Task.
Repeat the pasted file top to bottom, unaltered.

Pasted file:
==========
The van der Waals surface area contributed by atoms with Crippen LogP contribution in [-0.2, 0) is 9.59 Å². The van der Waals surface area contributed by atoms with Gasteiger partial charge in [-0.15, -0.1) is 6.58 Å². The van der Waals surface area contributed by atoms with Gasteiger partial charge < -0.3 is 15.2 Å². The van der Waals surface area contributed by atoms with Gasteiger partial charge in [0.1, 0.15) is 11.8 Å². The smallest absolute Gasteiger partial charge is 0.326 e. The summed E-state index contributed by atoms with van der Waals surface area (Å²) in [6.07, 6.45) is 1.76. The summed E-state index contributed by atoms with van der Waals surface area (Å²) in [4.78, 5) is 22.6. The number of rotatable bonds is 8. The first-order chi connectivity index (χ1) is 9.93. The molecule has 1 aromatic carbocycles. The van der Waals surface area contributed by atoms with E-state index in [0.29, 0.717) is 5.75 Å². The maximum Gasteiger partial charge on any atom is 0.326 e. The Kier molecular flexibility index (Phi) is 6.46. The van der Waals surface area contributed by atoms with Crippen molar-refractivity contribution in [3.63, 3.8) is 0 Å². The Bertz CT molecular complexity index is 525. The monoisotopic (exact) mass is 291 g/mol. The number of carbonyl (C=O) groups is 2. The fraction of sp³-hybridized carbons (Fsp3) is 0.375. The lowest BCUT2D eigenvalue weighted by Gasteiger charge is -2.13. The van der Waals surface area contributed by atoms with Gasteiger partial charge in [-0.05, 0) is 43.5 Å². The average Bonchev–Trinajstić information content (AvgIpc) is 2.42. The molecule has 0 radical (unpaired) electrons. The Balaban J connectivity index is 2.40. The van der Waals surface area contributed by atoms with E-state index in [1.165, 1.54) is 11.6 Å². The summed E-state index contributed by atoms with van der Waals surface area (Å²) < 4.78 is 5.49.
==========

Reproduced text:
The van der Waals surface area contributed by atoms with Crippen LogP contribution in [-0.2, 0) is 9.59 Å². The van der Waals surface area contributed by atoms with Gasteiger partial charge in [-0.15, -0.1) is 6.58 Å². The van der Waals surface area contributed by atoms with Gasteiger partial charge < -0.3 is 15.2 Å². The van der Waals surface area contributed by atoms with Gasteiger partial charge in [0.1, 0.15) is 11.8 Å². The smallest absolute Gasteiger partial charge is 0.326 e. The summed E-state index contributed by atoms with van der Waals surface area (Å²) in [6.07, 6.45) is 1.76. The summed E-state index contributed by atoms with van der Waals surface area (Å²) in [4.78, 5) is 22.6. The number of rotatable bonds is 8. The first-order chi connectivity index (χ1) is 9.93. The molecule has 1 aromatic carbocycles. The van der Waals surface area contributed by atoms with E-state index in [0.29, 0.717) is 5.75 Å². The maximum Gasteiger partial charge on any atom is 0.326 e. The Kier molecular flexibility index (Phi) is 6.46. The van der Waals surface area contributed by atoms with Crippen molar-refractivity contribution in [3.63, 3.8) is 0 Å². The Bertz CT molecular complexity index is 525. The monoisotopic (exact) mass is 291 g/mol. The number of carbonyl (C=O) groups is 2. The fraction of sp³-hybridized carbons (Fsp3) is 0.375. The lowest BCUT2D eigenvalue weighted by Gasteiger charge is -2.13. The van der Waals surface area contributed by atoms with Gasteiger partial charge in [-0.05, 0) is 43.5 Å². The average Bonchev–Trinajstić information content (AvgIpc) is 2.42. The molecule has 0 radical (unpaired) electrons. The Balaban J connectivity index is 2.40. The van der Waals surface area contributed by atoms with E-state index in [1.165, 1.54) is 11.6 Å². The summed E-state index contributed by atoms with van der Waals surface area (Å²) < 4.78 is 5.49.